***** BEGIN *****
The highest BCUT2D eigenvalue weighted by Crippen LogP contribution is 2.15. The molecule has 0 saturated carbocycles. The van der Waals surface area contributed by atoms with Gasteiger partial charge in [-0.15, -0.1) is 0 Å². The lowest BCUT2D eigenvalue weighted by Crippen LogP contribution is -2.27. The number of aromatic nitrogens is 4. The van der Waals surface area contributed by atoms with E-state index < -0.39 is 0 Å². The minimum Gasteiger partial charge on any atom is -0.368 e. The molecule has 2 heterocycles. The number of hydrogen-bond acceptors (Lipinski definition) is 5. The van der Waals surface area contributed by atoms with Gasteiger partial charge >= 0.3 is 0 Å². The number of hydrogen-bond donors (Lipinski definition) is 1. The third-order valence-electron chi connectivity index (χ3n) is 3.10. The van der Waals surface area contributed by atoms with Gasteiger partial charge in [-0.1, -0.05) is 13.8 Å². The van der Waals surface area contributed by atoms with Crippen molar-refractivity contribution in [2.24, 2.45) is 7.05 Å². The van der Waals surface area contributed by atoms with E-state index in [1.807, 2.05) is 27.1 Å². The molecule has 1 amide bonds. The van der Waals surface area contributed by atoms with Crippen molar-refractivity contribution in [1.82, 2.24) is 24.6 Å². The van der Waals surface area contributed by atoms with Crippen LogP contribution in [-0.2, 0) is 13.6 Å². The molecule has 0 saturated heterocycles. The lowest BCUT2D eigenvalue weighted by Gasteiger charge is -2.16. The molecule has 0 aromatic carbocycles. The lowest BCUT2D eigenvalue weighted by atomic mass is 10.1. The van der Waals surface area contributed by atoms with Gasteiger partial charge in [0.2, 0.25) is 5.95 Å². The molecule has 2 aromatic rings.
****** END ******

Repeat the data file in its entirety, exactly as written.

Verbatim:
The highest BCUT2D eigenvalue weighted by Crippen LogP contribution is 2.15. The molecule has 0 saturated carbocycles. The van der Waals surface area contributed by atoms with Gasteiger partial charge in [-0.15, -0.1) is 0 Å². The lowest BCUT2D eigenvalue weighted by Crippen LogP contribution is -2.27. The number of aromatic nitrogens is 4. The van der Waals surface area contributed by atoms with E-state index < -0.39 is 0 Å². The minimum Gasteiger partial charge on any atom is -0.368 e. The molecule has 2 heterocycles. The number of hydrogen-bond acceptors (Lipinski definition) is 5. The van der Waals surface area contributed by atoms with Gasteiger partial charge >= 0.3 is 0 Å². The number of hydrogen-bond donors (Lipinski definition) is 1. The third-order valence-electron chi connectivity index (χ3n) is 3.10. The van der Waals surface area contributed by atoms with Gasteiger partial charge in [-0.1, -0.05) is 13.8 Å². The van der Waals surface area contributed by atoms with Crippen molar-refractivity contribution in [2.24, 2.45) is 7.05 Å². The van der Waals surface area contributed by atoms with E-state index in [1.807, 2.05) is 27.1 Å². The molecule has 1 amide bonds. The van der Waals surface area contributed by atoms with Crippen molar-refractivity contribution in [1.82, 2.24) is 24.6 Å². The van der Waals surface area contributed by atoms with Crippen LogP contribution in [-0.2, 0) is 13.6 Å². The molecule has 0 saturated heterocycles. The lowest BCUT2D eigenvalue weighted by Gasteiger charge is -2.16. The molecule has 0 aromatic carbocycles. The lowest BCUT2D eigenvalue weighted by atomic mass is 10.1. The van der Waals surface area contributed by atoms with Gasteiger partial charge in [0.2, 0.25) is 5.95 Å². The molecule has 2 aromatic rings.